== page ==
In an email distribution regarding their upcoming Chisum Patent Academy, Don Chisum and Janice Mueller opine on the upcoming Supreme Court case of SAS v. Lee.
The Court will address, at least indirectly, the PTO’s rule 37 CFR § 42.108(a). The rule allows the Patent Trial and Appeal Board (PTAB) to institute inter partes review (IPR) on (and, implicitly, to adjudicate) only some of the claims of a patent challenged in a petition (and, also, only on some of multiple grounds of unpatentability). . . .
More likely than not, the Supreme Court will invalidate the practice that rule 108(a) makes possible as contrary to the governing statutes. 35 USC Section 318(a) requires that the PTAB “issue a final written decision with respect to the patentability of any patent claim challenged by the petitioner.” If the PTAB must rule on all claims challenged in a petition in its final decision, it makes no sense to allow the PTAB (per Rule 108(a)) to “institute” review on fewer than all those claims. (NOTE: the statute on institution, 35 USC 314(a), sets a reasonable-likelihood-of-unpatentability “threshold” for “at least 1 of the claims challenged in the petition.” That can easily be read as contemplating that only one of the challenged claims must meet the threshold and that all challenged claims will be carried into a review upon institution, whether or not they met the threshold standard.)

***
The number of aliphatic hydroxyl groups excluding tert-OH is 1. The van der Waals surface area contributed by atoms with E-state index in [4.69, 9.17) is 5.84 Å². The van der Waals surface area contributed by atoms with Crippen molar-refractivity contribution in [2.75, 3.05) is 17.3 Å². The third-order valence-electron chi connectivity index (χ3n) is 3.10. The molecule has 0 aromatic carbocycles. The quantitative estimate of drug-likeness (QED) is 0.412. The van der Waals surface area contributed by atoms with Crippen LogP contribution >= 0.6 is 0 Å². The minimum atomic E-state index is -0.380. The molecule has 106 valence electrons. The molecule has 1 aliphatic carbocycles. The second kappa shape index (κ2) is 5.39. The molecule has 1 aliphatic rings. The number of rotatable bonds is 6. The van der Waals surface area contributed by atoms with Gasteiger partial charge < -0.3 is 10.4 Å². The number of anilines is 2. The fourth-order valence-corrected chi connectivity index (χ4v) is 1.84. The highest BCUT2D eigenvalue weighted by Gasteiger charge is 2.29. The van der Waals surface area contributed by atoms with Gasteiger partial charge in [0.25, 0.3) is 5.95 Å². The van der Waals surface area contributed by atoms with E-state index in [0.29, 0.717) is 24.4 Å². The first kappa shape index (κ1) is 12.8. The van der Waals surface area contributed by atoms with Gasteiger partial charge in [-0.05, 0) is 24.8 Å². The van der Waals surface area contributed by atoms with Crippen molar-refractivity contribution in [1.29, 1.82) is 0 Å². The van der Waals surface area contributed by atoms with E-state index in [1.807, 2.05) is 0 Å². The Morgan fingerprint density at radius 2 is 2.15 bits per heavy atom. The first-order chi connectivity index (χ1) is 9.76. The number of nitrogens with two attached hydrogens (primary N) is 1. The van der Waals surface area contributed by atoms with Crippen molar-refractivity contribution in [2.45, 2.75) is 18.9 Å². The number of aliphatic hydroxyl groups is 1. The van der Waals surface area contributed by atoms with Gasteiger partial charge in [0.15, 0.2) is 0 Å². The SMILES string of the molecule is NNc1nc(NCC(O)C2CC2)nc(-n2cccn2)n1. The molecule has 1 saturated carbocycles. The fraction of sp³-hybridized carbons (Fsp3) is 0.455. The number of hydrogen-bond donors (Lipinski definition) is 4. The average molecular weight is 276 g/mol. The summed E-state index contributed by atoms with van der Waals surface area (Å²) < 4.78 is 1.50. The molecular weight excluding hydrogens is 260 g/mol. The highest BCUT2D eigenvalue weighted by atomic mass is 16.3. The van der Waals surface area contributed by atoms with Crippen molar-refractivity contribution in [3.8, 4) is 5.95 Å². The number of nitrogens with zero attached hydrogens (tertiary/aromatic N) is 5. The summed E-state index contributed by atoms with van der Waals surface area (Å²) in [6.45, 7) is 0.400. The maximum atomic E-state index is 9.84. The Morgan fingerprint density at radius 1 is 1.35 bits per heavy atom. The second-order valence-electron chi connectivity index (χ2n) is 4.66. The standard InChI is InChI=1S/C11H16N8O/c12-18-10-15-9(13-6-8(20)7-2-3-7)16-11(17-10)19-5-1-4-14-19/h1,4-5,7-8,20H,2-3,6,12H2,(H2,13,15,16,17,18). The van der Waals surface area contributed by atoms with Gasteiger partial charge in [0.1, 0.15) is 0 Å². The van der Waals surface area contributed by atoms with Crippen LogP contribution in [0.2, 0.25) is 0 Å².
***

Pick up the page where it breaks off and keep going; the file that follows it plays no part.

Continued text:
Briefing in the case will go through the summer.